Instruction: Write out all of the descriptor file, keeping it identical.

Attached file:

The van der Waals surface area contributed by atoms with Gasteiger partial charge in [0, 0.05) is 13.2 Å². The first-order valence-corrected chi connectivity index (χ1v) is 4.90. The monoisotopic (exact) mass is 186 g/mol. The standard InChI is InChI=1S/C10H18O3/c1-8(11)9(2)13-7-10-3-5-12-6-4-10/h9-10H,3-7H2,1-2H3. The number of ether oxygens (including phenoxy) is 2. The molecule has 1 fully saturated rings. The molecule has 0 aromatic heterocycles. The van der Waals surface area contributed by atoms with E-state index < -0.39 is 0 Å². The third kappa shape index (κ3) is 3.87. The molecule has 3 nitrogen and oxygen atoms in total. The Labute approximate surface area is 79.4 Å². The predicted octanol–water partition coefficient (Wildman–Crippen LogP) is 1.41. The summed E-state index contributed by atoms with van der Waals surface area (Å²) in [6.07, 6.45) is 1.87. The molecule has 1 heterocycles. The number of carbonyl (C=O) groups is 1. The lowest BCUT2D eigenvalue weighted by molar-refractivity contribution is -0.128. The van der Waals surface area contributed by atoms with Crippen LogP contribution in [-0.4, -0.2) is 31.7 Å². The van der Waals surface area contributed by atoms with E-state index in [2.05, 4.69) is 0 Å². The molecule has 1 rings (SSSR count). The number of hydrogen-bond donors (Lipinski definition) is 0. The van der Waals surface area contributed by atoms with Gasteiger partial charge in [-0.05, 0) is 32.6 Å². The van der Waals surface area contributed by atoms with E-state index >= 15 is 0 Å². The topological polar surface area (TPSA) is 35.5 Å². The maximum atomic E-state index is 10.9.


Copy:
The van der Waals surface area contributed by atoms with Gasteiger partial charge in [0, 0.05) is 13.2 Å². The first-order valence-corrected chi connectivity index (χ1v) is 4.90. The monoisotopic (exact) mass is 186 g/mol. The standard InChI is InChI=1S/C10H18O3/c1-8(11)9(2)13-7-10-3-5-12-6-4-10/h9-10H,3-7H2,1-2H3. The number of ether oxygens (including phenoxy) is 2. The molecule has 1 fully saturated rings. The molecule has 0 aromatic heterocycles. The van der Waals surface area contributed by atoms with E-state index < -0.39 is 0 Å². The third kappa shape index (κ3) is 3.87. The molecule has 3 nitrogen and oxygen atoms in total. The Labute approximate surface area is 79.4 Å². The predicted octanol–water partition coefficient (Wildman–Crippen LogP) is 1.41. The summed E-state index contributed by atoms with van der Waals surface area (Å²) in [6.07, 6.45) is 1.87. The molecule has 1 heterocycles. The number of carbonyl (C=O) groups is 1. The lowest BCUT2D eigenvalue weighted by molar-refractivity contribution is -0.128. The van der Waals surface area contributed by atoms with Crippen LogP contribution in [-0.4, -0.2) is 31.7 Å². The van der Waals surface area contributed by atoms with E-state index in [2.05, 4.69) is 0 Å². The molecule has 1 rings (SSSR count). The number of hydrogen-bond donors (Lipinski definition) is 0. The van der Waals surface area contributed by atoms with Gasteiger partial charge in [-0.05, 0) is 32.6 Å². The van der Waals surface area contributed by atoms with E-state index >= 15 is 0 Å². The topological polar surface area (TPSA) is 35.5 Å². The maximum atomic E-state index is 10.9.